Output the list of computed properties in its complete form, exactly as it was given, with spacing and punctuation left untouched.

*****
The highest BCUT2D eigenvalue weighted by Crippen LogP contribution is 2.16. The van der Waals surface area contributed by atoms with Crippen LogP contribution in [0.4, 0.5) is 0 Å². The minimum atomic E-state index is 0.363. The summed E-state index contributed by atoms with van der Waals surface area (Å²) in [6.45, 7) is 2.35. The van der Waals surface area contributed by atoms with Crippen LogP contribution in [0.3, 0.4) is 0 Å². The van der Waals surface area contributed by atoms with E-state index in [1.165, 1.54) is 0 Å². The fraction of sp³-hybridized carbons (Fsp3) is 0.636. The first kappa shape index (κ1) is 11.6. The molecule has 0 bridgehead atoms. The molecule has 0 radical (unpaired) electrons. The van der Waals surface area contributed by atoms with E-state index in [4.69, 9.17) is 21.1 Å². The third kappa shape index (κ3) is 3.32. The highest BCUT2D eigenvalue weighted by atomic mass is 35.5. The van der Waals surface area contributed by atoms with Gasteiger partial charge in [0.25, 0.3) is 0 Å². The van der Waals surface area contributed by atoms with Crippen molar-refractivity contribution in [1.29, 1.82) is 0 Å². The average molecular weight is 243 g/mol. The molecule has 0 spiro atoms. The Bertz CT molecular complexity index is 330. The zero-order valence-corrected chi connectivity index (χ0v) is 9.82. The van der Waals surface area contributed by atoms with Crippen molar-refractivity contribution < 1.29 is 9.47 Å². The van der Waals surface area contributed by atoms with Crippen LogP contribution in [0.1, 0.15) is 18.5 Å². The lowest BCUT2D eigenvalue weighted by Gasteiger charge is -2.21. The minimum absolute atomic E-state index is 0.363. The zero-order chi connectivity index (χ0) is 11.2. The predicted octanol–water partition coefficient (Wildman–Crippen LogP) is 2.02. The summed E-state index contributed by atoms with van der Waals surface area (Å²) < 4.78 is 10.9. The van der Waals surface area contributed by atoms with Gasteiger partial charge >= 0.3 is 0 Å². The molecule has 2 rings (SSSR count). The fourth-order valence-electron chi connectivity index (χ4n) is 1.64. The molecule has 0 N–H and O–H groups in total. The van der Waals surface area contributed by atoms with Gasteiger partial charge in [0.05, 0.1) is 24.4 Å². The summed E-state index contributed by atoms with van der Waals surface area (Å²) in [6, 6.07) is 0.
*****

The highest BCUT2D eigenvalue weighted by Crippen LogP contribution is 2.16. The van der Waals surface area contributed by atoms with Crippen LogP contribution in [0.4, 0.5) is 0 Å². The minimum atomic E-state index is 0.363. The summed E-state index contributed by atoms with van der Waals surface area (Å²) in [6.45, 7) is 2.35. The van der Waals surface area contributed by atoms with Crippen LogP contribution in [0.3, 0.4) is 0 Å². The van der Waals surface area contributed by atoms with E-state index in [1.165, 1.54) is 0 Å². The fraction of sp³-hybridized carbons (Fsp3) is 0.636. The first kappa shape index (κ1) is 11.6. The molecule has 0 bridgehead atoms. The molecule has 0 radical (unpaired) electrons. The van der Waals surface area contributed by atoms with E-state index in [4.69, 9.17) is 21.1 Å². The third kappa shape index (κ3) is 3.32. The highest BCUT2D eigenvalue weighted by atomic mass is 35.5. The van der Waals surface area contributed by atoms with Gasteiger partial charge in [0.25, 0.3) is 0 Å². The van der Waals surface area contributed by atoms with Crippen molar-refractivity contribution in [1.29, 1.82) is 0 Å². The average molecular weight is 243 g/mol. The molecule has 0 spiro atoms. The Bertz CT molecular complexity index is 330. The zero-order valence-corrected chi connectivity index (χ0v) is 9.82. The van der Waals surface area contributed by atoms with Crippen molar-refractivity contribution < 1.29 is 9.47 Å². The van der Waals surface area contributed by atoms with Crippen LogP contribution in [0.1, 0.15) is 18.5 Å². The lowest BCUT2D eigenvalue weighted by Gasteiger charge is -2.21. The minimum absolute atomic E-state index is 0.363. The zero-order chi connectivity index (χ0) is 11.2. The predicted octanol–water partition coefficient (Wildman–Crippen LogP) is 2.02. The summed E-state index contributed by atoms with van der Waals surface area (Å²) < 4.78 is 10.9. The van der Waals surface area contributed by atoms with Gasteiger partial charge >= 0.3 is 0 Å². The molecule has 2 rings (SSSR count). The fourth-order valence-electron chi connectivity index (χ4n) is 1.64. The molecule has 0 N–H and O–H groups in total. The van der Waals surface area contributed by atoms with Gasteiger partial charge in [0.05, 0.1) is 24.4 Å². The summed E-state index contributed by atoms with van der Waals surface area (Å²) in [6, 6.07) is 0.